Dame Barbara Windsor's husband urges people to check loved ones for signs of dementia on Valentine's Day

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Dame Barbara Windsor's husband has urged people to check for the early signs of dementia in loved ones on Valentine's Day.

Scott Mitchell, who has been married to the former EastEnders' and Carry On star for 25 years, said detecting the condition early had allowed his wife to continue working for two more years and live life "as fully as possible".

Dame Barbara Windsor and Scott Mitchell, as Mr Mitchell has urged people to check for the early signs of dementia in loved ones on Valentine's Day

Dame Barbara Windsor and Scott Mitchell, as Mr Mitchell has urged people to check for the early signs of dementia in loved ones on Valentine's Day

Anyone concerned about the way a relative is acting should encourage them to visit their GP, he said.

Mood swings, depression, repeating questions, poor concentration and confusion can all be signs of dementia, according to NHS England.

"It's so important to catch the signs early enough to ensure that you, your family and your loved one receive the support available from the NHS and charities like Alzheimer's Society, so they can face the challenges dementia creates," Mr Mitchell said.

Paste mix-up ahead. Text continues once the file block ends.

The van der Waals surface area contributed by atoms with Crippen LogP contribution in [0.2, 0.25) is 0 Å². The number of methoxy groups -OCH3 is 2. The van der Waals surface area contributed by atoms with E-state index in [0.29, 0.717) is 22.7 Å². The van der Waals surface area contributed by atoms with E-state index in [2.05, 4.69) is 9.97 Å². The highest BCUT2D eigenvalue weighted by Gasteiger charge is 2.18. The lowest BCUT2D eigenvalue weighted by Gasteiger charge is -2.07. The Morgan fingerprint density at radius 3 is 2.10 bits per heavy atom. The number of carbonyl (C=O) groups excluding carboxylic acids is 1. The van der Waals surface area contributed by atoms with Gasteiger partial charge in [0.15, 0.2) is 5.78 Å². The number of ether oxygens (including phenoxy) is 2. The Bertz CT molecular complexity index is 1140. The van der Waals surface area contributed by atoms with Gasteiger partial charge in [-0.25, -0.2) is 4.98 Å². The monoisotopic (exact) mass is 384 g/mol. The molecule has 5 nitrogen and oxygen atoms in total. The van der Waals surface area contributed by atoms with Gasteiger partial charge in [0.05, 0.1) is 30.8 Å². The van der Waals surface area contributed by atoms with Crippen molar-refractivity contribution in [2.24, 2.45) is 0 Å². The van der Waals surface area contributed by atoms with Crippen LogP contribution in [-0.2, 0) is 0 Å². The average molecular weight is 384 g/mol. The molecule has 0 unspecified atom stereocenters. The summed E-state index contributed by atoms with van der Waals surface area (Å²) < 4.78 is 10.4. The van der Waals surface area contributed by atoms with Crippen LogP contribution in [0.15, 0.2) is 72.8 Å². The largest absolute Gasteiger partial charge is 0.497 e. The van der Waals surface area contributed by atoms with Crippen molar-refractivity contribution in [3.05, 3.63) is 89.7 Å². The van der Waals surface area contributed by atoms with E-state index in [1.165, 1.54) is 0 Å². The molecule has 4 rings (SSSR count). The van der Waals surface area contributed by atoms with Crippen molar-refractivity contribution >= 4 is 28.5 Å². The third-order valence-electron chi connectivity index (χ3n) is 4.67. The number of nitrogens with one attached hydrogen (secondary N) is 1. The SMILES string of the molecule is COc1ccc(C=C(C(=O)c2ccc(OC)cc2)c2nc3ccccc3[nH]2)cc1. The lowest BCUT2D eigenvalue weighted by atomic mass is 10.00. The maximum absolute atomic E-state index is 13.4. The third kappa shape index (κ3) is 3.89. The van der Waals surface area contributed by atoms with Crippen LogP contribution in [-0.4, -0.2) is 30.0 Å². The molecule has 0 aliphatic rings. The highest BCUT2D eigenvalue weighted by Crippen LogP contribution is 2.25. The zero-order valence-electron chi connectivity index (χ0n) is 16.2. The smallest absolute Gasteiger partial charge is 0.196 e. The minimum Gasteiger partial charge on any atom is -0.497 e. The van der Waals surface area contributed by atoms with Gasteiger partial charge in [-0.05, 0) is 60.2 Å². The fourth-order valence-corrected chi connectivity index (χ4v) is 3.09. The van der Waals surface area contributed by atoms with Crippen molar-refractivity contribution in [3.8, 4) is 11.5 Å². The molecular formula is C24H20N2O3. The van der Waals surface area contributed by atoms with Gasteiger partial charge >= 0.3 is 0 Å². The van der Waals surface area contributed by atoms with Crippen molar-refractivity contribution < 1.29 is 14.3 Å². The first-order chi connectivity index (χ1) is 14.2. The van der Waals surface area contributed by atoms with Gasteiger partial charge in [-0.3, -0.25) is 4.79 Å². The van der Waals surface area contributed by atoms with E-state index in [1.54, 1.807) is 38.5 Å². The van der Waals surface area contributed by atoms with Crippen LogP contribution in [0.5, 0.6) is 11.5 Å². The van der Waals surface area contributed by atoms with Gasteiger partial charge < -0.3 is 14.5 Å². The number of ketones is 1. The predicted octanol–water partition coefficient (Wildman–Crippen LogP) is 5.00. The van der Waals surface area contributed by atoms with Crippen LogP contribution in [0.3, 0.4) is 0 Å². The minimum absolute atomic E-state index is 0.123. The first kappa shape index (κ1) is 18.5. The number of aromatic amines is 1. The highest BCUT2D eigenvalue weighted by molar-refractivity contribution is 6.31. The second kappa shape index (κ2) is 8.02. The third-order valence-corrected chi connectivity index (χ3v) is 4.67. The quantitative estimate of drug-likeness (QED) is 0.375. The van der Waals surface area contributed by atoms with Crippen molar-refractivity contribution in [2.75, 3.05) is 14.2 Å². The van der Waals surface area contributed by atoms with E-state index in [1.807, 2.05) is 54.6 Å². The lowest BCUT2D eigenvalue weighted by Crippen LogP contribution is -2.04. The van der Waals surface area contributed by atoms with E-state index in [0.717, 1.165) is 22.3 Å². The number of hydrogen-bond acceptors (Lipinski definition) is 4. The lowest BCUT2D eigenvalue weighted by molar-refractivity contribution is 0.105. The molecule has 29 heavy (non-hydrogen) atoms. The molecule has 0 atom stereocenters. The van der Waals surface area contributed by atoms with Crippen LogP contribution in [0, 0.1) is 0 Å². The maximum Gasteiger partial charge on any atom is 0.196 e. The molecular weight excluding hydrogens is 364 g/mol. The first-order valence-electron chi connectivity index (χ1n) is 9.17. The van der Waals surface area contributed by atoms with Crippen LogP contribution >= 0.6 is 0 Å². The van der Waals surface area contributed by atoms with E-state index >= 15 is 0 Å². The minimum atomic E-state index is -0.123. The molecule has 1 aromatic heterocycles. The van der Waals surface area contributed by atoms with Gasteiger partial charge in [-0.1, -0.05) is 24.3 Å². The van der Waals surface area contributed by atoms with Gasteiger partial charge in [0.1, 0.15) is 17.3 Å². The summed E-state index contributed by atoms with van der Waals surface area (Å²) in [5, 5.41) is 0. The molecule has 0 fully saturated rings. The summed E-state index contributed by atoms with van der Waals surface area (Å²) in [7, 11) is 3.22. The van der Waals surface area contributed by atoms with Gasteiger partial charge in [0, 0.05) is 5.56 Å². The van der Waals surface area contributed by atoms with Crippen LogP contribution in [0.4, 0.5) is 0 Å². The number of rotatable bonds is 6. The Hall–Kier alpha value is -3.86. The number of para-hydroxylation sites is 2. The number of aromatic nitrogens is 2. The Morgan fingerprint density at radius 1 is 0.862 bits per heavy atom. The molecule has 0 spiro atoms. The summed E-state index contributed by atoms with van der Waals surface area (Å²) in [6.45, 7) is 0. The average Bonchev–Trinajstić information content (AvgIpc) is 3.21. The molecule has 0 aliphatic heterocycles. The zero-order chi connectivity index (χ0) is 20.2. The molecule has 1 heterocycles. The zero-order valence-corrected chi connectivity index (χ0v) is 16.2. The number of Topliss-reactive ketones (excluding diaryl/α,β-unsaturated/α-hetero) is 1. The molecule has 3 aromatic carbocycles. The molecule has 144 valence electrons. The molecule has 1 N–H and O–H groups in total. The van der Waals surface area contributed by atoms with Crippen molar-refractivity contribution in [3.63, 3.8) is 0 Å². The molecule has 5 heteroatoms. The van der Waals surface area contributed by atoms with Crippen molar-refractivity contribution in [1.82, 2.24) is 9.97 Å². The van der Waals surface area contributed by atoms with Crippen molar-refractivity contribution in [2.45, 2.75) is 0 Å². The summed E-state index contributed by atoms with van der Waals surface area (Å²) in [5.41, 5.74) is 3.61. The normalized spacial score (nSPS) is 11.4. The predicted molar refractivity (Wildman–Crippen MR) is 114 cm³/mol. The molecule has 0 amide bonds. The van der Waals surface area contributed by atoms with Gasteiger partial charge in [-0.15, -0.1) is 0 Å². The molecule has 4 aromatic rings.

"Having Barbara diagnosed early was a positive move and allowed us to adjust to her condition and, in my opinion, gave her an extra two years of being able to continue working and appearances in EastEnders which were normality to her and to live life as fully as possible.

"So this Valentine's Day, I'm urging you all to support a loved one if they are acting out of character and if you're worried, gently suggest they visit their GP and receive the care and support they deserve."

Dame Barbara, 81, was told she had dementia in 2014, but kept the diagnosis secret until May last year.

Mr Mitchell previously revealed the actress sometimes forget they are married.

"As relationships progress over a number of years, loved ones can change and develop habits that we often put down to signs of ageing," Professor Alistair Burns, NHS England's national clinical director for dementia, said.

"Dementia is a condition that develops slowly and often goes unnoticed in people we know intimately.

"If you think your partner has been feeling down or is showing signs of confusion, gently and sensitively suggest that they see their GP.

"Getting a diagnosis, whether it is for depression or dementia, is the first step in accessing the best help and support."